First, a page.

I have been tracking a set-up for the SPDR Gold Trust ETF (GLD), which I analyze as a proxy for the ...
Utility Expert Goes Global
10/10/2016 10:00 am EST
Utility sector expert Roger Conrad sees upside in select stocks in the utility sector; here the editor of Conrad's Utility Investor discusses the state of the utility markets and highlights a pair of global favorites.
Steve Halpern: Our guest today is the advisory industries leading expert on the utility sector and on income investing, Roger Conrad, editor of Capitalist Times and Conrad's Utility Investor. How are you doing today?
Roger Conrad: Great Steve, how are you?
Steve Halpern: Very good. Thanks for taking the time. Now, as a guiding strategy you argue that patiently buying and holding shares of high quality dividend payers is the shortest route to sustainable wealth. Could you explain that?
Roger Conrad: Well, this is a path that I've been following, a strategy that I've been following personally for many years.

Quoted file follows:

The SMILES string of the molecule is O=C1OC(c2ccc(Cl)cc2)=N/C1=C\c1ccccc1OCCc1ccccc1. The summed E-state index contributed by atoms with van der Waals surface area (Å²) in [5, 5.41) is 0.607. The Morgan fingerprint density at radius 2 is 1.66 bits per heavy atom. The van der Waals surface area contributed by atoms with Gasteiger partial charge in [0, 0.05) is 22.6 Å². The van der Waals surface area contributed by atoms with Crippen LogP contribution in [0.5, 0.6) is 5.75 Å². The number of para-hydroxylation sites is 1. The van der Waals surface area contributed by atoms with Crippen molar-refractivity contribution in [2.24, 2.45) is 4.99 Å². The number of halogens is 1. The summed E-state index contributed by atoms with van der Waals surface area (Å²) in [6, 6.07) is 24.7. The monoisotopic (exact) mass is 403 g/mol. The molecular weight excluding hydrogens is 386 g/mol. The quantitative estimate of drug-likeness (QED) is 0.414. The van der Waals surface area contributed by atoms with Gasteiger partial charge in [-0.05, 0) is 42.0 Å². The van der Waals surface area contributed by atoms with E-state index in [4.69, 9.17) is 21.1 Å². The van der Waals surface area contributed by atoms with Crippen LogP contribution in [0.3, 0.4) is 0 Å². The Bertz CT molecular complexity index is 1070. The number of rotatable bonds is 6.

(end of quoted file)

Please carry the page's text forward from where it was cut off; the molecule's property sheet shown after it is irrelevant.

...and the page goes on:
Basically the idea is you have a good company in an industry that is growing its earnings, it's growing its presence, and as it grows those earnings it grows its dividends along with them. Then the share prices follow those dividends higher over time.
That doesn't mean that prices don't go up and down, and particularly in the course of normal market volatility. In fact, with the rise of exchange-traded funds in particular, and the fact that a lot of people don't buy individual stocks any more there is a lot more volatility.
You still see the same pattern. You still see good companies, and I prefer the essential businesses which are companies that produce electricity, or heat, or communications, or water those types of things.
We need them, they're more essential to a functioning economy than ever before, and they continue to get more so I think every year.